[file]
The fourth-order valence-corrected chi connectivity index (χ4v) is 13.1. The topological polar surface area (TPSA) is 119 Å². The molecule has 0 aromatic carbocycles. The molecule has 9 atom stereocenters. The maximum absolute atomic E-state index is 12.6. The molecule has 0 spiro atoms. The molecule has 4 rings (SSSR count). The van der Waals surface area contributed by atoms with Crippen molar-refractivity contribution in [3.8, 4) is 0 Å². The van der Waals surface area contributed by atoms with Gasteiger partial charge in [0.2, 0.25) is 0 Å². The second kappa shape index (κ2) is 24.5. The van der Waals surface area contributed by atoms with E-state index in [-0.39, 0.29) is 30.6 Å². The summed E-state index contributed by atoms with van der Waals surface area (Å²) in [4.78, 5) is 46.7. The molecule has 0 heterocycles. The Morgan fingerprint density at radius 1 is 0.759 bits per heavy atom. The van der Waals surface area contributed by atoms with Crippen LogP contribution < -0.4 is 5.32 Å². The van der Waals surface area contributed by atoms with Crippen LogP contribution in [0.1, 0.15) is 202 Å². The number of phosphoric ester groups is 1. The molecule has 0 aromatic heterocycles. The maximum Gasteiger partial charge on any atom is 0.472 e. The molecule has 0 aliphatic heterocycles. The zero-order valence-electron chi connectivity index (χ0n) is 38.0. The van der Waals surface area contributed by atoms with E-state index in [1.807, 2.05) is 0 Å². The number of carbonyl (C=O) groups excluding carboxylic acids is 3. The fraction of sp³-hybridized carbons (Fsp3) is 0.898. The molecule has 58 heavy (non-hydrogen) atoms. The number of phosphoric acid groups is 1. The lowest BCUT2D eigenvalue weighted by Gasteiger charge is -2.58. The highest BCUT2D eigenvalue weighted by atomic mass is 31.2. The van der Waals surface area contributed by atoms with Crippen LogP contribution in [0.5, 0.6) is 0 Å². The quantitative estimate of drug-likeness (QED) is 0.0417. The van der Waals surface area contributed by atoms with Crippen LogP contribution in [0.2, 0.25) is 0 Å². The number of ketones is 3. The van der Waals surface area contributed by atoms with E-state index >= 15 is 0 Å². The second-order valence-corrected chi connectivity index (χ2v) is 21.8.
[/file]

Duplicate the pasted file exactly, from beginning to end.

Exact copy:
The fourth-order valence-corrected chi connectivity index (χ4v) is 13.1. The topological polar surface area (TPSA) is 119 Å². The molecule has 0 aromatic carbocycles. The molecule has 9 atom stereocenters. The maximum absolute atomic E-state index is 12.6. The molecule has 0 spiro atoms. The molecule has 4 rings (SSSR count). The van der Waals surface area contributed by atoms with Crippen molar-refractivity contribution in [3.8, 4) is 0 Å². The van der Waals surface area contributed by atoms with Gasteiger partial charge in [0.2, 0.25) is 0 Å². The second kappa shape index (κ2) is 24.5. The van der Waals surface area contributed by atoms with E-state index in [-0.39, 0.29) is 30.6 Å². The summed E-state index contributed by atoms with van der Waals surface area (Å²) in [4.78, 5) is 46.7. The molecule has 0 heterocycles. The Morgan fingerprint density at radius 1 is 0.759 bits per heavy atom. The van der Waals surface area contributed by atoms with Crippen LogP contribution < -0.4 is 5.32 Å². The van der Waals surface area contributed by atoms with Crippen LogP contribution in [0.1, 0.15) is 202 Å². The number of phosphoric ester groups is 1. The molecule has 0 aromatic heterocycles. The maximum Gasteiger partial charge on any atom is 0.472 e. The molecule has 0 aliphatic heterocycles. The zero-order valence-electron chi connectivity index (χ0n) is 38.0. The van der Waals surface area contributed by atoms with E-state index in [1.807, 2.05) is 0 Å². The number of carbonyl (C=O) groups excluding carboxylic acids is 3. The fraction of sp³-hybridized carbons (Fsp3) is 0.898. The molecule has 58 heavy (non-hydrogen) atoms. The number of phosphoric acid groups is 1. The lowest BCUT2D eigenvalue weighted by Gasteiger charge is -2.58. The highest BCUT2D eigenvalue weighted by atomic mass is 31.2. The van der Waals surface area contributed by atoms with Crippen LogP contribution in [0.5, 0.6) is 0 Å². The quantitative estimate of drug-likeness (QED) is 0.0417. The van der Waals surface area contributed by atoms with Crippen LogP contribution in [0.2, 0.25) is 0 Å². The number of ketones is 3. The van der Waals surface area contributed by atoms with E-state index >= 15 is 0 Å². The second-order valence-corrected chi connectivity index (χ2v) is 21.8.